I've even gotten on the auction web site (the most well know one; e-b@#) and looked up geocache containers and showed them to our son,as to how some of the caches can be challenging to evil. That helped in boosting his interest in the challenging hides

 

Welcome to the adventure!

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My family (Hubby, myself, and almost 7yr old son) has been caching for just over 1 yr now, and at first we only did caches that would have some "treasures" for our son. Micros were done when our son was in school. We would then tell him about the micro finds my husband & I had, and our son would be sad that he was not along for the adventure untill we told him that there were no "treasures" inside. Soon he became interested in the adventure of a challenging find (micro or not). Our son had even found several 3 1/2 & 4 star difficulty micro caches while mommy & daddy were doing the 'dancing bee' walk. Some times adults are not smarter that a 1st grader :laughing:

 

I've even gotten on the auction web site (the most well know one; e-b@#) and looked up geocache containers and showed them to our son,as to how some of the caches can be challenging to evil. That helped in boosting his interest in the challenging hides

 

Welcome to the adventure!

 

Thanks, Team-O

 

This may be very premature for a newbie like me, but it seems that it would be fun to create a Geocache! Obviously I want to find many of them first and make sure I understand the etiquette, but the idea of putting one in place and checking it out once in a while with my family is also appealing.

 

Do most Geocachers (if that's the term) also have their own geocaches? Is the question itself bad form? If so, my sincere apologies.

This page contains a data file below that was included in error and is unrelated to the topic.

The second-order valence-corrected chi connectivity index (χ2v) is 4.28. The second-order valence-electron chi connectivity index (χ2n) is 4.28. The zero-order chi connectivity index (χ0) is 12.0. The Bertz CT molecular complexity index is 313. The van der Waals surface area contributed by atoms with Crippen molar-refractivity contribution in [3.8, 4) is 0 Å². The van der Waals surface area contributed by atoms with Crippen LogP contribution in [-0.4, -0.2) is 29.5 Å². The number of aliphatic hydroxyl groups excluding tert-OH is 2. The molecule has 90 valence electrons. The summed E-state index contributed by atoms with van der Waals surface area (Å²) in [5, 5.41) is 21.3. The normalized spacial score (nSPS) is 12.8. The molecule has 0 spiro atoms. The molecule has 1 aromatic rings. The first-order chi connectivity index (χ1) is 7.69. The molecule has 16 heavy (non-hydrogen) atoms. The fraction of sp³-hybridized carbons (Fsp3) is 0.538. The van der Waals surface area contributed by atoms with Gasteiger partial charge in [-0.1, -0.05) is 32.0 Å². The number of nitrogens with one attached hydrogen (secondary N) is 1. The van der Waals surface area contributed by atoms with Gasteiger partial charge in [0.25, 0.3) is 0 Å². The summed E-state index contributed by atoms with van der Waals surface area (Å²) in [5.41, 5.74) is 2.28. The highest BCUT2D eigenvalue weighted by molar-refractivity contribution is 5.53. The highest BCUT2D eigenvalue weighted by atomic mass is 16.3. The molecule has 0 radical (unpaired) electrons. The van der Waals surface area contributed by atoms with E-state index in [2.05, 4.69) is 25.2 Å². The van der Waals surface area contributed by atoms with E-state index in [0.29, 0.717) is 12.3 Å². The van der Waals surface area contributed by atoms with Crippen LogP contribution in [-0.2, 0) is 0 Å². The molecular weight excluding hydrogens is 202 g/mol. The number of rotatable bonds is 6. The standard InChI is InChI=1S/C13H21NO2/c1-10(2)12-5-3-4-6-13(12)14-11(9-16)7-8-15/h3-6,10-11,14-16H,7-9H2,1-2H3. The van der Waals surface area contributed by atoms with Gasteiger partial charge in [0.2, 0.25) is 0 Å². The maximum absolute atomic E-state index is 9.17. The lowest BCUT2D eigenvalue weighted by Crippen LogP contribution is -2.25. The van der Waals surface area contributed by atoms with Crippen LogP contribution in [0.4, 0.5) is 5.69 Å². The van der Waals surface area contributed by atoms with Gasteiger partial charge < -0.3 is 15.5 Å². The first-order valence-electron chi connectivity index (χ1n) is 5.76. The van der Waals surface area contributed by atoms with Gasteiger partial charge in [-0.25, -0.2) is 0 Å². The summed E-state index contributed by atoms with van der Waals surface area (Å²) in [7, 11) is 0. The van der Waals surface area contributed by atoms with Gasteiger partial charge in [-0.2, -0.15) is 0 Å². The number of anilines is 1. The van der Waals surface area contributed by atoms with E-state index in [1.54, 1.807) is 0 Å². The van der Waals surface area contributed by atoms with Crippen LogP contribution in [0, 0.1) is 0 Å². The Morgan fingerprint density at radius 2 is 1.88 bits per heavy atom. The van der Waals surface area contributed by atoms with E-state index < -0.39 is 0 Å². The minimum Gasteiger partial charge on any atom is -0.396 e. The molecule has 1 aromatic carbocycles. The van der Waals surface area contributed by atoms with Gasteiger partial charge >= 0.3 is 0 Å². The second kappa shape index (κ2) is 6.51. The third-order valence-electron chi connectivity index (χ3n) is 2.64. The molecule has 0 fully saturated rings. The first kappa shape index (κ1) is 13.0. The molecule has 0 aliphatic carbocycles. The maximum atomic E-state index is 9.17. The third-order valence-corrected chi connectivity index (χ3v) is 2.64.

sb

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I take my 5 year old daughter whenever she asks to go. She of course likes the caches that are a little larger and have a chance to see toys and kid trade items. As to the cache hides, all geocachers are welcome to hide caches. The more the merrier I think. My little girl likes to make her own caches now and we will be taking her first one out as soon as the weather is nicer and the snow is gone. With her the best thing is to let her decide when she wants to go. Hope it helps a little.

 

kayn_os

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I am actually the hider of my team and my wife likes to find. She will even test mine by going out to find them herself before I place them.. I love seeing my email box fill up with nice comments from cachers about my hides. I do a series of Cache's called the Warcrack series and I love to see people who have played warcraft before look at the places and remember their exploits in Azeroth I am planning on covering Colorado with my Warcrack caches because there are so many places in this world that I am sure inspired the creators of Warcraft.

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This may be very premature for a newbie like me, but it seems that it would be fun to create a Geocache! Obviously I want to find many of them first and make sure I understand the etiquette, but the idea of putting one in place and checking it out once in a while with my family is also appealing.